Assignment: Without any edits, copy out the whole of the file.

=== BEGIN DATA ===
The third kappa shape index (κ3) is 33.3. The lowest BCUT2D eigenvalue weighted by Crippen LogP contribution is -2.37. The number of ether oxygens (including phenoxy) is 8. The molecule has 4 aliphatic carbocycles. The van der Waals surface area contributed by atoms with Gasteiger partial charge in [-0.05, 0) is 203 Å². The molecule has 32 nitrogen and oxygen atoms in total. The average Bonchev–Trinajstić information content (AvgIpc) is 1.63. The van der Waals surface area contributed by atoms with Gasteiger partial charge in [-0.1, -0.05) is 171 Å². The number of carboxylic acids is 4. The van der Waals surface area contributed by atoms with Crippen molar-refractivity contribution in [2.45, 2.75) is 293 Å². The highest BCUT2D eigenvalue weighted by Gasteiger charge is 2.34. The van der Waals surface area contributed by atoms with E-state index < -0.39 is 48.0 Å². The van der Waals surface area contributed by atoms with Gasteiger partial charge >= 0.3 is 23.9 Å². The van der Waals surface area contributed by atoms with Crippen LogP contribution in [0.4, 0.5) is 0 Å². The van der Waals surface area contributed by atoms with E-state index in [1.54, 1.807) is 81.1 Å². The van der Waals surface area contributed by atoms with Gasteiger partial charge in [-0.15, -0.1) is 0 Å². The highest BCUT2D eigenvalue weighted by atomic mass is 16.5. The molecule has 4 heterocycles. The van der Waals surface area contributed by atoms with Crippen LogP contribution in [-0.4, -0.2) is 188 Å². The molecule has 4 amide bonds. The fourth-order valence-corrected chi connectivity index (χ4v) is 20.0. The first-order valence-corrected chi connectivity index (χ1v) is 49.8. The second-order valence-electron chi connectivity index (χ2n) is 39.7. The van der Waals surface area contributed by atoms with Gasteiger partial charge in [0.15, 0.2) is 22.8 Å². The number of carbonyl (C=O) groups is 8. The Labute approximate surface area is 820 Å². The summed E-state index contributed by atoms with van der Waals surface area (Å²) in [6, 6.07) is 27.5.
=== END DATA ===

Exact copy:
The third kappa shape index (κ3) is 33.3. The lowest BCUT2D eigenvalue weighted by Crippen LogP contribution is -2.37. The number of ether oxygens (including phenoxy) is 8. The molecule has 4 aliphatic carbocycles. The van der Waals surface area contributed by atoms with Gasteiger partial charge in [-0.05, 0) is 203 Å². The molecule has 32 nitrogen and oxygen atoms in total. The average Bonchev–Trinajstić information content (AvgIpc) is 1.63. The van der Waals surface area contributed by atoms with Gasteiger partial charge in [-0.1, -0.05) is 171 Å². The number of carboxylic acids is 4. The van der Waals surface area contributed by atoms with Crippen molar-refractivity contribution in [2.45, 2.75) is 293 Å². The highest BCUT2D eigenvalue weighted by Gasteiger charge is 2.34. The van der Waals surface area contributed by atoms with E-state index < -0.39 is 48.0 Å². The van der Waals surface area contributed by atoms with Gasteiger partial charge >= 0.3 is 23.9 Å². The van der Waals surface area contributed by atoms with Crippen LogP contribution in [0.4, 0.5) is 0 Å². The van der Waals surface area contributed by atoms with E-state index in [1.54, 1.807) is 81.1 Å². The van der Waals surface area contributed by atoms with Gasteiger partial charge in [-0.15, -0.1) is 0 Å². The highest BCUT2D eigenvalue weighted by atomic mass is 16.5. The molecule has 4 heterocycles. The van der Waals surface area contributed by atoms with Crippen LogP contribution in [-0.4, -0.2) is 188 Å². The molecule has 4 amide bonds. The fourth-order valence-corrected chi connectivity index (χ4v) is 20.0. The first-order valence-corrected chi connectivity index (χ1v) is 49.8. The second-order valence-electron chi connectivity index (χ2n) is 39.7. The van der Waals surface area contributed by atoms with Gasteiger partial charge in [0.15, 0.2) is 22.8 Å². The number of carbonyl (C=O) groups is 8. The Labute approximate surface area is 820 Å². The summed E-state index contributed by atoms with van der Waals surface area (Å²) in [6, 6.07) is 27.5.